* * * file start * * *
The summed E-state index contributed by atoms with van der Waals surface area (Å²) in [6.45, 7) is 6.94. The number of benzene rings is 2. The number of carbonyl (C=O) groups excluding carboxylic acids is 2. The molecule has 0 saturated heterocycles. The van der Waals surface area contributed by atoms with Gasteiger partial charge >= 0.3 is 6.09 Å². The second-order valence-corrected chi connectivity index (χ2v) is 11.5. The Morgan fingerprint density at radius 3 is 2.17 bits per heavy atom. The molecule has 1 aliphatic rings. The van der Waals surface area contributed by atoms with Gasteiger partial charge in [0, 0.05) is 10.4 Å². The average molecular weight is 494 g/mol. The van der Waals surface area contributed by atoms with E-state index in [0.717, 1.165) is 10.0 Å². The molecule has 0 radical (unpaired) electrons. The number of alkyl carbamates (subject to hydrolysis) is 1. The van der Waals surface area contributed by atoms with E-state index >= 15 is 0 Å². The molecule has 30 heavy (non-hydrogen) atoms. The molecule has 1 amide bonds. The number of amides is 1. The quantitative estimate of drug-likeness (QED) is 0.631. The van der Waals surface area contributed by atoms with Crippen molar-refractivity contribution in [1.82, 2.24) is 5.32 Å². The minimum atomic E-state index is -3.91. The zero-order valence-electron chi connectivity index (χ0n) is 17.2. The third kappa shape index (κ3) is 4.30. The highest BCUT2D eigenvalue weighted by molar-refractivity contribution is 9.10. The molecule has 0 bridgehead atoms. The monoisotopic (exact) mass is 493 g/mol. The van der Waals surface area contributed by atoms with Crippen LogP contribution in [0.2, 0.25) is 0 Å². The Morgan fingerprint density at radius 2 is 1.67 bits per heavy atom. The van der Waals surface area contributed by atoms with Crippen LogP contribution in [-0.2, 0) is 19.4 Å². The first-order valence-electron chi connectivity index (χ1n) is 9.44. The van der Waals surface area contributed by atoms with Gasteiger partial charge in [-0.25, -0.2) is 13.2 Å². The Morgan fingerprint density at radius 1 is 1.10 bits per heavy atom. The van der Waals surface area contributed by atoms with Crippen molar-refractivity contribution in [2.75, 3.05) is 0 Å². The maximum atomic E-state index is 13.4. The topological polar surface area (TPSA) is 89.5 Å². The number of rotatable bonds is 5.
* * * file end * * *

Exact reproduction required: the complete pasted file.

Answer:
The summed E-state index contributed by atoms with van der Waals surface area (Å²) in [6.45, 7) is 6.94. The number of benzene rings is 2. The number of carbonyl (C=O) groups excluding carboxylic acids is 2. The molecule has 0 saturated heterocycles. The van der Waals surface area contributed by atoms with Gasteiger partial charge >= 0.3 is 6.09 Å². The second-order valence-corrected chi connectivity index (χ2v) is 11.5. The Morgan fingerprint density at radius 3 is 2.17 bits per heavy atom. The molecule has 1 aliphatic rings. The van der Waals surface area contributed by atoms with Gasteiger partial charge in [0, 0.05) is 10.4 Å². The average molecular weight is 494 g/mol. The van der Waals surface area contributed by atoms with E-state index in [0.717, 1.165) is 10.0 Å². The molecule has 0 radical (unpaired) electrons. The number of alkyl carbamates (subject to hydrolysis) is 1. The van der Waals surface area contributed by atoms with E-state index >= 15 is 0 Å². The molecule has 30 heavy (non-hydrogen) atoms. The molecule has 1 amide bonds. The number of amides is 1. The quantitative estimate of drug-likeness (QED) is 0.631. The van der Waals surface area contributed by atoms with Crippen molar-refractivity contribution in [1.82, 2.24) is 5.32 Å². The minimum atomic E-state index is -3.91. The zero-order valence-electron chi connectivity index (χ0n) is 17.2. The third kappa shape index (κ3) is 4.30. The highest BCUT2D eigenvalue weighted by molar-refractivity contribution is 9.10. The molecule has 0 bridgehead atoms. The monoisotopic (exact) mass is 493 g/mol. The van der Waals surface area contributed by atoms with Crippen LogP contribution in [0.2, 0.25) is 0 Å². The Morgan fingerprint density at radius 2 is 1.67 bits per heavy atom. The van der Waals surface area contributed by atoms with Crippen LogP contribution in [-0.2, 0) is 19.4 Å². The first-order valence-electron chi connectivity index (χ1n) is 9.44. The van der Waals surface area contributed by atoms with Gasteiger partial charge in [-0.25, -0.2) is 13.2 Å². The Morgan fingerprint density at radius 1 is 1.10 bits per heavy atom. The van der Waals surface area contributed by atoms with Crippen molar-refractivity contribution in [2.75, 3.05) is 0 Å². The maximum atomic E-state index is 13.4. The topological polar surface area (TPSA) is 89.5 Å². The number of rotatable bonds is 5.